[Draft of acceptance speech given upon receiving the Gairdner Award]
In the draft for his acceptance speech for the award granted by the Gairdner Foundation, a non-profit corporation devoted
to the recognition of outstanding achievement in the field of biomedical research, Nirenberg asserts that a driving force
behind science "is that the individual strives for truth and [publicly] accepts full responsibility for his work."
Number of Image Pages:
2 (111,088 Bytes)
Nirenberg, Marshall W.
Reproduced with permission of Marshall W. Nirenberg.
Medical Subject Headings (MeSH):
Awards and Prizes
Translating the Code of Life and the Nobel Prize, 1962-1968
Dr., Mr. Gairdner, Honored Guests, Ladies and Gentlemen.
I deeply appreciate the honor that the Gairdner Foundation has conferred upon me. Previous recipients of the Gairdner Award,
by their accomplishments have contributed much to medical science. To be included in this group is a recognition which I
shall always remember, and for which I am grateful to you.
In ancient times in the Orient, an artist always used an assumed name to sign the pictures that he painted. The reason was
that no on other than the artist would know who created the picture, and so people then could never directly criticize or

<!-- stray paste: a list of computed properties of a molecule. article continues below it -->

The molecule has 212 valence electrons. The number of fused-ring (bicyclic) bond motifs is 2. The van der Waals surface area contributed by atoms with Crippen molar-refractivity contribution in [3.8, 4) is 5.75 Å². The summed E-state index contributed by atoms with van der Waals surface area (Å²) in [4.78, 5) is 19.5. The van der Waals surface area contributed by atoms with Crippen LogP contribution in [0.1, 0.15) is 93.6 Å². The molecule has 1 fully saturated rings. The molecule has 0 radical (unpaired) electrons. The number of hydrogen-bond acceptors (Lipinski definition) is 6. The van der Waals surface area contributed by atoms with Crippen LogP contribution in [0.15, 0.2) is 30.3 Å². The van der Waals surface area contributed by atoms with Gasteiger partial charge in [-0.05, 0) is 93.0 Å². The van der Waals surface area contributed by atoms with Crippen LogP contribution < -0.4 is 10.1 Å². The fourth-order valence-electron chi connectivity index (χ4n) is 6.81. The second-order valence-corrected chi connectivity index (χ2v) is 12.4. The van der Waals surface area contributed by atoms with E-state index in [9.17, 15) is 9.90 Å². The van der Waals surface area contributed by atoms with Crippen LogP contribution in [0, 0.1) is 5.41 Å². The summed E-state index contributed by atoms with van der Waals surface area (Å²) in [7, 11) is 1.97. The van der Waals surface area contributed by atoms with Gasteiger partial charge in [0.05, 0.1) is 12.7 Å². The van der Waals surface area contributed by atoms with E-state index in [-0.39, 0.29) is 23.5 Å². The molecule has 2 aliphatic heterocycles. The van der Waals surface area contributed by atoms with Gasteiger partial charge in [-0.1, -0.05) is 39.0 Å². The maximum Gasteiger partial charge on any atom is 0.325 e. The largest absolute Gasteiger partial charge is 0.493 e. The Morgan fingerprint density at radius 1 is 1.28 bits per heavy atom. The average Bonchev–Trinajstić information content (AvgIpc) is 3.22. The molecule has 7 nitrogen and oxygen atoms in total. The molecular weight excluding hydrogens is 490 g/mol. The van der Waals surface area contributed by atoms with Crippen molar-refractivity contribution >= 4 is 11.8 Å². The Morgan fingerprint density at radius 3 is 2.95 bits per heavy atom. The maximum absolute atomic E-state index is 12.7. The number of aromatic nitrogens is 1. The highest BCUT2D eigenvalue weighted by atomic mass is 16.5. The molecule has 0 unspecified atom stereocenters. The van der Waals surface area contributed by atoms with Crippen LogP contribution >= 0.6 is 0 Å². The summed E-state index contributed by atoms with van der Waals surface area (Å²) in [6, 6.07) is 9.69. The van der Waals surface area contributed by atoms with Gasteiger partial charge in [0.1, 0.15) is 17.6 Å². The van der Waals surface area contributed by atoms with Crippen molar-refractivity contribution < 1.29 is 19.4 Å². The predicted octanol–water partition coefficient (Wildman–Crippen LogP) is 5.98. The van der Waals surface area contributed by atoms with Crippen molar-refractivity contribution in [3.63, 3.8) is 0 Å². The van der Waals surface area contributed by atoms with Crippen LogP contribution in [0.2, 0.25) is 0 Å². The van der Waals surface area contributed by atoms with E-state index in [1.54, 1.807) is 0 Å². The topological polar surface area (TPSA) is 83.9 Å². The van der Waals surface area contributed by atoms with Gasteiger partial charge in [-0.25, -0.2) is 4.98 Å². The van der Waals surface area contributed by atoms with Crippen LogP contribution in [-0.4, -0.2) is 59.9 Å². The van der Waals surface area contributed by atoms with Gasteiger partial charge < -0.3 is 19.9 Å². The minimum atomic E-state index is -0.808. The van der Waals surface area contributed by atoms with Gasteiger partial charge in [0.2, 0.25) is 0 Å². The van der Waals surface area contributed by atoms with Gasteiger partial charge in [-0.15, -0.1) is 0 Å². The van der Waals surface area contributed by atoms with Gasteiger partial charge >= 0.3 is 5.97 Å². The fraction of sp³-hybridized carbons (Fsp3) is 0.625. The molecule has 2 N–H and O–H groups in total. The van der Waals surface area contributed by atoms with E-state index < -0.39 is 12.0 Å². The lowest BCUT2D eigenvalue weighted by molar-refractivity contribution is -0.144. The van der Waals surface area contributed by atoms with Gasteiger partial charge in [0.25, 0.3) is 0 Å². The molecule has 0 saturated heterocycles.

reward the artist for his work. The artist then would always be free -- he could never be punished directly, and he could
never be corrupted by praise.
Certainly the concepts of freedom and creation for the sake of creation are ideals to cherish. But contrast this philosophy
with the fundamental philosophy of science. Certainly one of the most magnificent aspects of science is the devotion of the
practitioners of science to truth. The essential factor in this process is that each individual accepts personal responsibility
for the correctness of his work. Every scientist labors long and hard to be sure that his findings and his interpretation
of facts are correct. For his colleagues judge his scientific ability on the basis of what he creates or what he strives
The basic values of the scientific community are simple and good. The very heart of the philosophy though is that the individual
strives for truth and publicly accepts full responsibility for his work. The individual then is freely available to everyone
in the scientific community and can be punished by criticism or rewarded by praise. So constructive criticism plays an essential
role in the scientific community and praise, which is far less frequent than criticism is also needed for balance.
As for the possibility that the scientist can be corrupted by praise, I can only say that I do not know anyone who has been
adversely affected by praise.